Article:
Message Disbelieved

One-fifth of employees question their company's truthfulness.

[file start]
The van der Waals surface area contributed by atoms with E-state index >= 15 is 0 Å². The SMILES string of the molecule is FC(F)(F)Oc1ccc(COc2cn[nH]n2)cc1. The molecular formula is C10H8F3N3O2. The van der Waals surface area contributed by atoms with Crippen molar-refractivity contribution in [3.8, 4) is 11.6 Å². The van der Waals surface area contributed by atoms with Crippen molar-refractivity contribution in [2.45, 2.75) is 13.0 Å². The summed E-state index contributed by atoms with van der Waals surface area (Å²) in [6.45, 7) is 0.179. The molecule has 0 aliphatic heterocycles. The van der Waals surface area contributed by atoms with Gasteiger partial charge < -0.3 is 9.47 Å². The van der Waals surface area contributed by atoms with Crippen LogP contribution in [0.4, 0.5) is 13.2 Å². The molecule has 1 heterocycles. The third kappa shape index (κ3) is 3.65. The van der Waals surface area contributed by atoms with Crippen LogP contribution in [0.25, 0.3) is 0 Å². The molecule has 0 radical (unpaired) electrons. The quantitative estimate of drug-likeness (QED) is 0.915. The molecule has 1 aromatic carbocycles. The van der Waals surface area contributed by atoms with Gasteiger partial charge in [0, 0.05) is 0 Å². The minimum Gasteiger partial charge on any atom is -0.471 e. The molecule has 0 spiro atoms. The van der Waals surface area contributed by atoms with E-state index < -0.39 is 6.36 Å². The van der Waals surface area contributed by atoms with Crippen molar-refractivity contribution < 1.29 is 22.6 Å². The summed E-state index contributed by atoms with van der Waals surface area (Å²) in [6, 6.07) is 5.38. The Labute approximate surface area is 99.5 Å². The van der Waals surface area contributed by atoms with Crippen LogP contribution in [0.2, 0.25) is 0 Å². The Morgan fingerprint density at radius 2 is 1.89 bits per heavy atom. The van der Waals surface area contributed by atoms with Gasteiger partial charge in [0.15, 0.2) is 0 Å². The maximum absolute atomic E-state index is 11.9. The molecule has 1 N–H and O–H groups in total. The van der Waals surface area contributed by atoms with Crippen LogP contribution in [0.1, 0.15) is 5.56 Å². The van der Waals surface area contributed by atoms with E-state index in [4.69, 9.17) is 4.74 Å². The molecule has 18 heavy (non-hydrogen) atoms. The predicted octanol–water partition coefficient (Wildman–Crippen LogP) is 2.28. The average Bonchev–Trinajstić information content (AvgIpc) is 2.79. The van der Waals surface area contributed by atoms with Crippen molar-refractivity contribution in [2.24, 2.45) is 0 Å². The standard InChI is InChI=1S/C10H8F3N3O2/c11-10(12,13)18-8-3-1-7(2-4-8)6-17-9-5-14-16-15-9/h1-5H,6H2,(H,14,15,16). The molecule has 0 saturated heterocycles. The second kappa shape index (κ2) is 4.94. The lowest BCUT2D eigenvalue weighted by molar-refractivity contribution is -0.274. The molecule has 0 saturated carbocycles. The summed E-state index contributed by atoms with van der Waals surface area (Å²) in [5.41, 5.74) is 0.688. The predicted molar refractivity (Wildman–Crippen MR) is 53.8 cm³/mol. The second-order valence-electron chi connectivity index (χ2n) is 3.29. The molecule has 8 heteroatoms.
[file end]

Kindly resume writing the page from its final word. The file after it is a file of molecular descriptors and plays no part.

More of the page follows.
While companies work hard to regain the public's trust in the midst of seemingly endless corporate scandals, distrust can be found much closer to home: among their own workers. A Towers Perrin survey suggests that for every message a company relays to its employees, roughly a fifth of them don't believe they are getting the straight truth. Just over half of the 1,000 workers polled said they believe their companies generally tell the truth in communications to their workers. Yet 55% believe their companies try too hard to put a positive "spin" on issues, and almost a fifth disagree that their company generally is truthful it its communications to workers. "Worrisome," is how Mark Schumann, Towers Perrin's global leader of the communications consulting practice, describes the findings. "Regardless of the topic, an organization will find it difficult to motivate, engage and retain their most talented employees if their messages are not believed." How beleaguered do employees feel? About 60% believe that their organizations speak more truthfully to shareholders and customers than to their own workers. How to improve this employer-employee dynamic? Schumann said a clue may lie in survey findings that show employees are most trustful of employer communications that relate to benefits and pay -- which tend to be concrete and easily understood. The answer in part may be to employ that same "concrete" message to communications about business strategy and what employee's get in return for meeting company's needs -- two areas in which they are least likely to believe employer communications. Also, he says, look at "the difference in how those [messages] are being communicated." Ultimately, "employees, like shareholders, lenders and potential investors, expect more transparency today from organizations in which they invest their time and talents." The survey was conducted in mid-2003.

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